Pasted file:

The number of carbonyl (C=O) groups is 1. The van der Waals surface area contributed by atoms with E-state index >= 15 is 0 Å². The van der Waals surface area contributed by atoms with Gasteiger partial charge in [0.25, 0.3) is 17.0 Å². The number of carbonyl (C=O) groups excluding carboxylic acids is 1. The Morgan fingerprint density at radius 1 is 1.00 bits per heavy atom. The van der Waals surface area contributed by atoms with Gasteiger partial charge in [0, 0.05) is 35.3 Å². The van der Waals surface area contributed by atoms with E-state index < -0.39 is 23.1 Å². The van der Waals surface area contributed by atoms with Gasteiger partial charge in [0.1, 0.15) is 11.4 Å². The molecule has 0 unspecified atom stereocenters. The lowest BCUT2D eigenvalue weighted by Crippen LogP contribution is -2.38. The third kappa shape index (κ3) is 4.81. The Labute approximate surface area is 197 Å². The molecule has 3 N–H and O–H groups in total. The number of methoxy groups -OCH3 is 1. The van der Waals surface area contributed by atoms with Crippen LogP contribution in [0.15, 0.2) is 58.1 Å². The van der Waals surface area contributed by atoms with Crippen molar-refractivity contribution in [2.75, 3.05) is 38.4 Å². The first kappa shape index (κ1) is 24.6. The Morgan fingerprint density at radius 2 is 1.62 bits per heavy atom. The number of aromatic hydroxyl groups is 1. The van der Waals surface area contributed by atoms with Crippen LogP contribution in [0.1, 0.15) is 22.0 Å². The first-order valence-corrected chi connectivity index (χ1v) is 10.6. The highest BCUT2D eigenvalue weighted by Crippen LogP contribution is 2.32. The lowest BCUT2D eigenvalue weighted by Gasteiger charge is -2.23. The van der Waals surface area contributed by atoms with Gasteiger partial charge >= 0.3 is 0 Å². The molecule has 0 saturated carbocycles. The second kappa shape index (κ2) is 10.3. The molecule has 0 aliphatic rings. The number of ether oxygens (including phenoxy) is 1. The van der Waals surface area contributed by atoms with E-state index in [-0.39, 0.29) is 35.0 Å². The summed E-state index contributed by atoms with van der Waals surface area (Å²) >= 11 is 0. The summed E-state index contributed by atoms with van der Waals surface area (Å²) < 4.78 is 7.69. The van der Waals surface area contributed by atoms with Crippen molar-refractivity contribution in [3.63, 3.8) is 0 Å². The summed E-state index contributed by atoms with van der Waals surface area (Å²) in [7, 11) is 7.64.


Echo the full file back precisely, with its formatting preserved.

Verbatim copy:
The number of carbonyl (C=O) groups is 1. The van der Waals surface area contributed by atoms with E-state index >= 15 is 0 Å². The van der Waals surface area contributed by atoms with Gasteiger partial charge in [0.25, 0.3) is 17.0 Å². The number of carbonyl (C=O) groups excluding carboxylic acids is 1. The Morgan fingerprint density at radius 1 is 1.00 bits per heavy atom. The van der Waals surface area contributed by atoms with Gasteiger partial charge in [0, 0.05) is 35.3 Å². The van der Waals surface area contributed by atoms with E-state index < -0.39 is 23.1 Å². The van der Waals surface area contributed by atoms with Gasteiger partial charge in [0.1, 0.15) is 11.4 Å². The molecule has 0 unspecified atom stereocenters. The lowest BCUT2D eigenvalue weighted by Crippen LogP contribution is -2.38. The third kappa shape index (κ3) is 4.81. The Labute approximate surface area is 197 Å². The molecule has 3 N–H and O–H groups in total. The number of methoxy groups -OCH3 is 1. The van der Waals surface area contributed by atoms with Crippen LogP contribution in [0.15, 0.2) is 58.1 Å². The van der Waals surface area contributed by atoms with Crippen molar-refractivity contribution in [2.75, 3.05) is 38.4 Å². The first kappa shape index (κ1) is 24.6. The Morgan fingerprint density at radius 2 is 1.62 bits per heavy atom. The number of aromatic hydroxyl groups is 1. The van der Waals surface area contributed by atoms with Crippen LogP contribution in [0.1, 0.15) is 22.0 Å². The first-order valence-corrected chi connectivity index (χ1v) is 10.6. The highest BCUT2D eigenvalue weighted by Crippen LogP contribution is 2.32. The lowest BCUT2D eigenvalue weighted by Gasteiger charge is -2.23. The van der Waals surface area contributed by atoms with Gasteiger partial charge >= 0.3 is 0 Å². The molecule has 0 saturated carbocycles. The second kappa shape index (κ2) is 10.3. The molecule has 0 aliphatic rings. The number of ether oxygens (including phenoxy) is 1. The van der Waals surface area contributed by atoms with E-state index in [-0.39, 0.29) is 35.0 Å². The summed E-state index contributed by atoms with van der Waals surface area (Å²) >= 11 is 0. The summed E-state index contributed by atoms with van der Waals surface area (Å²) < 4.78 is 7.69. The van der Waals surface area contributed by atoms with Crippen molar-refractivity contribution in [3.63, 3.8) is 0 Å². The summed E-state index contributed by atoms with van der Waals surface area (Å²) in [7, 11) is 7.64.